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Doubting the Devout: The Ultra-Orthodox in the Jewish American Imagination (Religion and American Culture)

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ISBN-13: 978-0231141871
ISBN-10: 0231141874
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Editorial Reviews


A lucid, well-written, and clearly argued book,

(Wendy Zierler H-Judaic)

Smart and perceptive book

(Jewish Book World 1900-01-00)

Even if you've read none of the books Rubel discusses, hers is a worthwhile reflection on a major cultural divide in contemporary American judaism.

(Rachel Gordan Lillith 1900-01-00)


Doubting the Devout analyzes the representation of the Ultra-Orthodox (haredim) in popular Jewish American literary narratives, arguing that these narratives provide insight into the deep anxiety many in the mainstream Jewish community experience in relationship to the haredim. The book's great strength lies in its close reading of texts and the originality and boldness of the argument. Nora L. Rubel makes a significant contribution to the study of contemporary American Judaism.

(Rebecca T. Alpert, Temple University)|

Provocative, disturbing, and deeply insightful, Doubting the Devout explores the anxiety over ultra-Orthodoxy in American Jewish life today. Penetrating into the writings that few before her have had the courage to scrutinize, Rubel exposes deep-seated fears that modern Jews—and those who read them—alternatively nourish, vanquish, or repress.

(Jonathan D. Sarna, Brandeis University, and author of American Judaism: A History)|

Doubting the Devout reveals a fascinating—and persistent—phenomenon in American culture. Haredi Orthodox Jews, for decades relegated to obscurity by more liberal coreligionists who saw them as a reactionary link to European poverty, ignorance, and pariah status, have emerged as a delectable subject in American and Israeli novels, films, and popular culture. Rubel insightfully sketches several patterns in the artistic portrayal of ultra Orthodox Jews and links those portrayals to their social historical contexts. Haredim are sometimes portrayed as authentic in their countercultural rejection of Western materialistic success. More often, Rubel shows, Haredi men are depicted as hypocritical, manipulative chauvinists, exploiting the patriarchal power granted them by rabbinic law for their own purposes and kidnapping the system (and sometimes people). In contrast, Haredi women often play sympathetic roles, beginning as oppressed victims but frequently throwing off socioreligious shackles with heroic creativity. The pervasive fear of frumkeit (religiosity) may surprise some, as the emotionalism Rubel finds transcends mere arguments 'between liberalism and traditional societal formations,' articulated not only by 'secularists who are afraid that the ultra-Orthodox are stealing their kids,' but by traditionalists who worry, 'even if your kitchen is kosher, it might not be kosher enough for your own children.'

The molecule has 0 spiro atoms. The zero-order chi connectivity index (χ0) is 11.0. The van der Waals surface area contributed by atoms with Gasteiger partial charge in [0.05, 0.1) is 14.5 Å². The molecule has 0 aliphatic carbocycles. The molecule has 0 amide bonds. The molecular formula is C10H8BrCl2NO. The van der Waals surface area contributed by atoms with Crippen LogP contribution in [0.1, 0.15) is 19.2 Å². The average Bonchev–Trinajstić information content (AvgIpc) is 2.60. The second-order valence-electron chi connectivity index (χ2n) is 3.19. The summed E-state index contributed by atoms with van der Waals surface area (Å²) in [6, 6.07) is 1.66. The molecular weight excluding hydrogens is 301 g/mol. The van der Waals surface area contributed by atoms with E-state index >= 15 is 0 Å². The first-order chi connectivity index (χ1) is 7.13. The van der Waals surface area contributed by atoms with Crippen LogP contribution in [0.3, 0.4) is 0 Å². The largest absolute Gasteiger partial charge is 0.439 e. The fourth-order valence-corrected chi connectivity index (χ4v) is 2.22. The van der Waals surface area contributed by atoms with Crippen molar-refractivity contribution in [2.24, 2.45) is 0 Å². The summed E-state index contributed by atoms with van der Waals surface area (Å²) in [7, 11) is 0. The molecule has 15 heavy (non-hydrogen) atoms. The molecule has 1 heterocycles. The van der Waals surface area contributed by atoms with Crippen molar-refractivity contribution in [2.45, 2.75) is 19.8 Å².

(Sylvia Barack Fishman, Brandeis University)

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Product Details

  • Series: Religion and American Culture
  • Paperback: 224 pages
  • Publisher: Columbia University Press (December 28, 2009)
  • Language: English
  • ISBN-10: 0231141874
  • ISBN-13: 978-0231141871
  • Product Dimensions: 0.5 x 5.5 x 8 inches
  • Shipping Weight: 9.1 ounces (View shipping rates and policies)
  • Average Customer Review: 4.0 out of 5 stars  See all reviews (1 customer review)
  • Amazon Best Sellers Rank: #2,766,442 in Books (See Top 100 in Books)

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3 of 3 people found the following review helpful By Bosco on November 27, 2011
Format: Paperback
This is definitely a well written piece, but she leaves out key parts of Hasidic and Haredi life in her arguement. It is very one-sided in its condemnation of a people that it is quite obvious to me that she does not truly understand. It was quite useful for research purposes but it must be taken with a very serious grain of salt because of the areas left un-addressed. She clearly condemns the ultra-orthodox as a people without speaking to them herself or even to the director of the movie she so wantonly interprets.
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Doubting the Devout: The Ultra-Orthodox in the Jewish American Imagination (Religion and American Culture)
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